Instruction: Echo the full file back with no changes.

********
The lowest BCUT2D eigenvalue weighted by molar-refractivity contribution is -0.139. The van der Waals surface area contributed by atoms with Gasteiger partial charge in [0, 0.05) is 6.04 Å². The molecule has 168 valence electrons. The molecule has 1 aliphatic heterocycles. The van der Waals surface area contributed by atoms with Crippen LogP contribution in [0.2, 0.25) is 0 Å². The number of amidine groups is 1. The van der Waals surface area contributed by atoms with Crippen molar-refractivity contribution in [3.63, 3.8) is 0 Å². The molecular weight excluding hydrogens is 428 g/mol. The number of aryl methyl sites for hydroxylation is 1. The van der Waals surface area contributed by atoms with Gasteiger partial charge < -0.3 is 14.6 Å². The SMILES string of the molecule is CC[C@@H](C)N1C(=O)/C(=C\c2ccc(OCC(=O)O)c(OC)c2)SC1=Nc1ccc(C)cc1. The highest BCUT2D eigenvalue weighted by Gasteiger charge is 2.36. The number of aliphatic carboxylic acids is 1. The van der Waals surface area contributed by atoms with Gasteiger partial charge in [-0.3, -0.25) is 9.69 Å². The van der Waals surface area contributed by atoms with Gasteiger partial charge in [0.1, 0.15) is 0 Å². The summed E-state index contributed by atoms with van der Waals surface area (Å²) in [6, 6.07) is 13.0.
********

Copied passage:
The lowest BCUT2D eigenvalue weighted by molar-refractivity contribution is -0.139. The van der Waals surface area contributed by atoms with Gasteiger partial charge in [0, 0.05) is 6.04 Å². The molecule has 168 valence electrons. The molecule has 1 aliphatic heterocycles. The van der Waals surface area contributed by atoms with Crippen LogP contribution in [0.2, 0.25) is 0 Å². The number of amidine groups is 1. The van der Waals surface area contributed by atoms with Crippen molar-refractivity contribution in [3.63, 3.8) is 0 Å². The molecular weight excluding hydrogens is 428 g/mol. The number of aryl methyl sites for hydroxylation is 1. The van der Waals surface area contributed by atoms with Gasteiger partial charge < -0.3 is 14.6 Å². The SMILES string of the molecule is CC[C@@H](C)N1C(=O)/C(=C\c2ccc(OCC(=O)O)c(OC)c2)SC1=Nc1ccc(C)cc1. The highest BCUT2D eigenvalue weighted by Gasteiger charge is 2.36. The number of aliphatic carboxylic acids is 1. The van der Waals surface area contributed by atoms with Gasteiger partial charge in [-0.3, -0.25) is 9.69 Å². The van der Waals surface area contributed by atoms with Gasteiger partial charge in [0.1, 0.15) is 0 Å². The summed E-state index contributed by atoms with van der Waals surface area (Å²) in [6, 6.07) is 13.0.